📖 🇦🇷 #5: A disturbing Argentinian dystopia

Agustina Bazterrica on the ethics of meat

Welcome to Bookmarked, a weekly newsletter following my journey as I read one book from every country. If you’re enjoying my project, I’d love it if you shared Bookmarked with a friend.


I am a lifelong vegetarian who has always flitted in and out of veganism. My longest stint as a vegan lasted for two years, my shortest just a few weeks. I guess a book about the horrors of industrial farming was always going to appeal to me. Well, I can safely say that since finishing Argentine author Agustina Bazterrica’s Tender is the Flesh, I’ve well and truly entered another vegan phase—one that I reckon will last. 

Set in a dystopian world in which cannibalism has replaced meat consumption, Tender is the Flesh tells the story of Marcos, a processing plant employee. The novel is set after what is referred to as “the Transition,” a government initiative to curb the spread of a deadly pandemic by eradicating animals believed to spread it. Bereft of animals to eat, humans start breeding and rearing each other for consumption. Only, the humans bred to be eaten are referred to as “heads”, “specimens”, or “FGPs (First Generation Pures)” and their meat is called “special meat”. 

As well as being financially dependent on a job he finds deeply disturbing, Marcos, a Winston Smith-esque character, is having a tough time at home: his father is nearing the end of his life in a care home; he recently lost his baby; and his wife is taking time away from their relationship to grieve. And then he receives a gift: a female specimen, delivered to his home.

I don’t think I’m exaggerating when I say that Tender is the Flesh is possibly the darkest book I’ve ever opened. When I read the section about how the limbs of female specimens are removed to stop them harming their prized young, I physically retched. There’s also graphic rape scenes, a character called Sergio who specialises in striking specimens’ heads “so their throats can be slit,” and a truly upsetting Scavenger attack on truck full of specimens being transported to the processing plant. Everything about this book is disgusting. And yet it’s also utterly arresting.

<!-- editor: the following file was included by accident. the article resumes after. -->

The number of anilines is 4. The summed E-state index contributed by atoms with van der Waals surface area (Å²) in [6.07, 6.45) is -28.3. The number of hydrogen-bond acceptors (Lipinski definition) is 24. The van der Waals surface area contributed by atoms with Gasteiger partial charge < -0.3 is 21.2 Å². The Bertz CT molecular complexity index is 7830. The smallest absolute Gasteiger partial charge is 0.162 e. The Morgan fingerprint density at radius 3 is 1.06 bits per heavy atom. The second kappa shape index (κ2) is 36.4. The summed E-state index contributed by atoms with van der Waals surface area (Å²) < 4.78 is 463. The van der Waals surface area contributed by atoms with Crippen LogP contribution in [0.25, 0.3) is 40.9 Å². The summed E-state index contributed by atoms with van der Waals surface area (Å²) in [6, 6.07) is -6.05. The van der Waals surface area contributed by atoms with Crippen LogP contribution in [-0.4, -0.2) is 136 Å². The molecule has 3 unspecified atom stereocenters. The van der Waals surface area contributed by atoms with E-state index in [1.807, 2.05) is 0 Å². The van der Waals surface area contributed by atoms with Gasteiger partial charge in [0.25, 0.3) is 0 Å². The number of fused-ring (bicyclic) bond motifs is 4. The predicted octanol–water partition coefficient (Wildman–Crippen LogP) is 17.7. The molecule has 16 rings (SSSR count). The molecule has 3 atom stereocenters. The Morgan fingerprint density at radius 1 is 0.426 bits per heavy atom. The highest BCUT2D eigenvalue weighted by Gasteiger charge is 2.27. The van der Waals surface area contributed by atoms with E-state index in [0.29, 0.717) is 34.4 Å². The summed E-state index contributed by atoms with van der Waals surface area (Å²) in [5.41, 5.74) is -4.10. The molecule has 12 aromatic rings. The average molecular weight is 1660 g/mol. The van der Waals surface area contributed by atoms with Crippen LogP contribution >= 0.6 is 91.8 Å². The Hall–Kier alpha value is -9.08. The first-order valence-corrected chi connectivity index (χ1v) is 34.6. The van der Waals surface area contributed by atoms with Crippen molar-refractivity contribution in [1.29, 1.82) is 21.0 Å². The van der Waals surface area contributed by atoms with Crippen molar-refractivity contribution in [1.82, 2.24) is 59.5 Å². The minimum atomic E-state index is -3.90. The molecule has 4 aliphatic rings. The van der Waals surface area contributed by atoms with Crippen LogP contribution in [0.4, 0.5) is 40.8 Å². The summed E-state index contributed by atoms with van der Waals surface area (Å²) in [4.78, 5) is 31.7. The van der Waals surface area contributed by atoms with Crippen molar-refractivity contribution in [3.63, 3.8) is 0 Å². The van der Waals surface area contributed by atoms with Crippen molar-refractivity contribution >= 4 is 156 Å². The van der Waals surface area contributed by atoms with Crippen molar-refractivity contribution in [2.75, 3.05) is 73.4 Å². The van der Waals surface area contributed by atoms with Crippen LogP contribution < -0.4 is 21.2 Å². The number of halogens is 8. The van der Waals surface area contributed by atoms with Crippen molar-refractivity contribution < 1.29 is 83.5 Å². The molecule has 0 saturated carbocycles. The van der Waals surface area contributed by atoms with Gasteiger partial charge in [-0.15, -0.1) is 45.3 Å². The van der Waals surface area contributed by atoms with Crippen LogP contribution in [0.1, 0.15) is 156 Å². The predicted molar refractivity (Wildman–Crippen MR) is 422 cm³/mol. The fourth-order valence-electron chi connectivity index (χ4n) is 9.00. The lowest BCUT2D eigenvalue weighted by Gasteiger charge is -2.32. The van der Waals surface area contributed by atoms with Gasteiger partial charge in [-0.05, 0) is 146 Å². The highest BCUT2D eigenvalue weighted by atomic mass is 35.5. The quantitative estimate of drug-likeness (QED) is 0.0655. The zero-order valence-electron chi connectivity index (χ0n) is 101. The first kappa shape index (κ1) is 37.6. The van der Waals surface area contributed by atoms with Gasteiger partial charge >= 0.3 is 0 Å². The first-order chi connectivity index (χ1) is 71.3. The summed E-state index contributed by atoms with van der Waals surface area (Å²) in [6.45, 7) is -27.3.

Marcos, through whom we experience this horrifying universe, is alone in seeing the world he inhabits as morally perverse and Bazterrica adroitly uses short, sharp sentences to demonstrate his detachment from it. 

“He opens the barn. The female is curled up on the floor, in the fetal position. She’s asleep and looks cold despite the heat. The rice and water are gone. He prods her a little with his foot and she jumps. She protects her head and curls up further… She never looks at him. Her life is fear, he thinks.

At just 219-pages, it would’ve been difficult for this novel to be anything but heavy on exposition. The first third of the book is ostensibly a tour of the slaughterhouse, but it also functions as a detailed description of how things got this way. As a narrative method it’s perhaps a little blunt, but I was so absorbed by the story that I didn’t really mind. 

Tender is the Flesh is a book about animal cruelty—about industrialised farming, the dairy industry, and the ethics of keeping pets. But it’s also a pretty damning, not to mention well-timed, take on humanity’s unwillingness to meaningfully engage with a world that’s falling to pieces. 

You’ll know whether or not this is a book you can stomach. If you’re not too squeamish, you’re in for a pacey dystopia that’ll put you off your dinner and have you questioning your morals. Also, to save you googling it yourself, the author doesn’t eat meat.

Tender is the Flesh by Agustina Bazterrica, translated by Sarah Moses (Pushkin Press, 2020)

More books from Argentine authors

Here’s a list of other recommendations I received this week.

  • The Wind That Lays Waste by Selva Almada, tr. Chris Andrews

  • The Adventures of China Iron by Gabriela Cabezón Cámara, tr. Iona Macintyre and Fiona Mackintosh

  • Fate by Jorge Consiglio, tr. Carolina Orloff and Fionn Petch

  • Include Me Out by María Sonia Cristoff, tr. Katherine Silver

  • Things We Lost in the Fire by Mariana Enríquez, tr. Megan McDowell

  • Die, My Love by Ariana Harwicz, tr. Sarah Moses and Carolina Orloff

  • Paradises by Iosi Havilio, tr. Beth Fowler 

  • Dark Constellations by Pola Oloixarac, tr. Roy Kesey

  • Fever Dream by Samanta Schweblin, tr. Megan McDowell

What have you read recently?

If you’ve read a brilliant book in translation or want to pass on a recommendation, I’d love to hear about it! For this project, I’m focussing on contemporary fiction and short stories, with a preference for female authors—but I won’t be too dogmatic about it so do share recommendations that don’t quite fit the bill, too.

You can get in touch by replying to this email or leaving a comment. I’ll be featuring your recommendations in upcoming newsletters, and I’ll keep a growing list here.

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Bookmarked is written by Tabatha Leggett. Thank you to Diego Lorenzo from Programa Sur and Carolina Orloff from Charco Press for their recommendations for this issue.  If you’ve been forwarded this email and you enjoyed it, you can subscribe below.